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Tips for Effective Management of Insurance Industry Arbitrations

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Tips for Effective Management of Insurance Industry Arbitrations

Source: Texas Lawyer
Date: November 1, 2016

Hon. Mark Whittington (Ret.)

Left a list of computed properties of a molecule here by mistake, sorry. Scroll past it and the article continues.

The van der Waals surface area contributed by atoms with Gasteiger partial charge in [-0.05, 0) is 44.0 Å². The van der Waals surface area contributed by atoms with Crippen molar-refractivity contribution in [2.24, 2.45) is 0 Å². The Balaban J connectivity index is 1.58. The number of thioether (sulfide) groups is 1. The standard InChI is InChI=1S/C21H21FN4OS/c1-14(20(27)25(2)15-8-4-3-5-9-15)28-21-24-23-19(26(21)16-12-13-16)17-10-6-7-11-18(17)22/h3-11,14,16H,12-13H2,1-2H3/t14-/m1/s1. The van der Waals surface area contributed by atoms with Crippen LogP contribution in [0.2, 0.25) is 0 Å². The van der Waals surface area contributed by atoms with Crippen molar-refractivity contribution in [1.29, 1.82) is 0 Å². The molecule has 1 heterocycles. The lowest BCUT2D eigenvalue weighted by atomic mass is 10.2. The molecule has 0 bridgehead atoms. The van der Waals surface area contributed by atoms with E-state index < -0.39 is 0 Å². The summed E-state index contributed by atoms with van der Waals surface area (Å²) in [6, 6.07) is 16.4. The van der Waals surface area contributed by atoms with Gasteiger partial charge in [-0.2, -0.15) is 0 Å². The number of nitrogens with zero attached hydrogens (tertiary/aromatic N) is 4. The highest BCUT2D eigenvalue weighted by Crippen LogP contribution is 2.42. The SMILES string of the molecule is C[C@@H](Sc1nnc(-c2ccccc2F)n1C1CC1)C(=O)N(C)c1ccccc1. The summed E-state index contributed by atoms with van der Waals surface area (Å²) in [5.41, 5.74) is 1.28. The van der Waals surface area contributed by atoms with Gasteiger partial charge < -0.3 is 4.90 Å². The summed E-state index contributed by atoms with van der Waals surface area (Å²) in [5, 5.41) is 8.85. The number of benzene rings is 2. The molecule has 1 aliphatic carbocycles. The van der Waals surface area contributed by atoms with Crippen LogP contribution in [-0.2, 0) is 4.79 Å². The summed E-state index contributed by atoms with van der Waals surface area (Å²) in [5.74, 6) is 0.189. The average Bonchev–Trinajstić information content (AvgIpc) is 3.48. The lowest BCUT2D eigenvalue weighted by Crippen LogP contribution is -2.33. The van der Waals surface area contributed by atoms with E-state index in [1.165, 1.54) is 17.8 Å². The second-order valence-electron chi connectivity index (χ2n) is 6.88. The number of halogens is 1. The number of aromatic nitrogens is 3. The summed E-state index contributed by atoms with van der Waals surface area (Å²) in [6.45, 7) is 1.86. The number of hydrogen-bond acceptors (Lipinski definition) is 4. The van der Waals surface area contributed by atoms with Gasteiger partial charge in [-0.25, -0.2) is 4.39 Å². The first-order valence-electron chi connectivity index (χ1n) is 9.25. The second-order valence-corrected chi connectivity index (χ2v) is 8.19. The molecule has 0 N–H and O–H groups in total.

There’s been an upTick in insurance industry arbitra- tions in recent years. These pro- ceedings involving corporate insureds can raise complex and time-consuming issues. but early and focused efforts by the insurer and the insured can help provide for a fair and efficient process. arbitration works best when all parties have a clear meet- ing of the minds on important provisions contained in the arbitration clause and work together to avoid unnecessary complications. The best time to address management of the arbitration process is not after a disagreement has arisen, but when the insurance policy is being negotiated. While insur- ance companies typically draft the arbitration clause contained in the policy, an informed risk manager or in-house counsel for the insured may be able to negotiate specific and important changes to the provision. The following are a few important areas that should considered. First, the scope of the arbi- tration clause will determine whether a particular dispute is subject to arbitration. some insurance policy arbitration clauses limit their scope to sim- ply valuation of damaged prop- erty whereas others are broadly drafted to include any and all disputes arising under the pol- icy. a broadly drafted clause texaslawyer.com | November 1, 2016 w By Mark Whittington Tips for Effective Management of Insurance Industry Arbitrations wildpixel gives an arbitration panel authority to consider all issues arising under the policy , includ- ing coverage questions and “arbitrability”—i.e., the ques- tion of what issues are covered by the arbitration clause. Fail- ure to specify the scope of the arbitration clause frequently results in added delay and liti- gation costs. next, choice of law is an important but frequently over- looked topic. in fact, which state’s law governs may deter- mine the outcome of some arbi- trations. Frequently, the law of the state of incorporation of the insurer or the insured gov- ern the proceeding. This des- ignation can be negotiated and should be made only after care- ful consideration by the insur- ance professionals involved with assistance of counsel. again, failure to include a choice of law determination in an arbitration clause can result in delay and increased costs. Which procedures and rules will be used in the arbitration proceeding are also important considerations. although cost savings and efficiency are goals of arbitration, the ultimate goal of the Federal arbitration act is to enforce agreements resolving disputes. so, in a large complex insurance dispute, the parties probably should determine which procedures and rules will allow for sufficient dis- covery and motion practice to adequately develop their case. Most aDr providers, such as JaMs and aaa, have compre- hensive commercial arbitration rules that can be applied if an aDr provider is included in the arbitration clause. The comprehensive arbitra- tion rules offered by JaMs and aaa also provide procedures for selection of neutrals and methods for dealing with nomi- nations and objections. Without such procedures in place, selec- tion of members of the arbitra- tion panel can be extremely difficult. another issue that arises in the insurance industry is a provision in the arbitration clause that sets forth required qualifications for the prospec- tive arbitrators. For example, some provisions require arbitra- tors to have a certain amount of management or adjusting expe- rience in the insurance indus- try. insureds generally feel this type of provision tilts the play- ing field in the insurer’s favor. regardless of its consequences, such language severely limits the pool of potential arbitra- tors and makes selection of a panel difficult. The best choice may well be to allow each party maximum flexibility in selecting an arbitrator without regard to predetermined qualifications. another provision that can be negotiated is the forum- selection clause designating the place where the arbitra- tion will take place. again, the home state of the insurer or the insured are frequent choices, but there is another option that should be considered. if the insurance policy covers occur- rences that would involve large numbers of witnesses and par- ties, the forum where the claim or occurrence arises might make the most sense when consider- ing convenience and costs. These are some of the impor- tant considerations both an insurer and insured should keep in mind when negotiating the terms of an arbitration clause in an insurance policy. Too often, these matters are overlooked or given little thought. When these terms are negotiated at the out- set, the parties will have a fair and efficient alternative dis- pute resolution mechanism for resolving potential disputes. Reprinted with permission from the November 1, 2016 edition of the Texas La wyeR © 2016 aLM Media Properties, LLC. all rights reserved. Further duplication without permission is prohibited. For information, contact 877-257-3382 or reprints@alm.com. # 651-11-16-06 w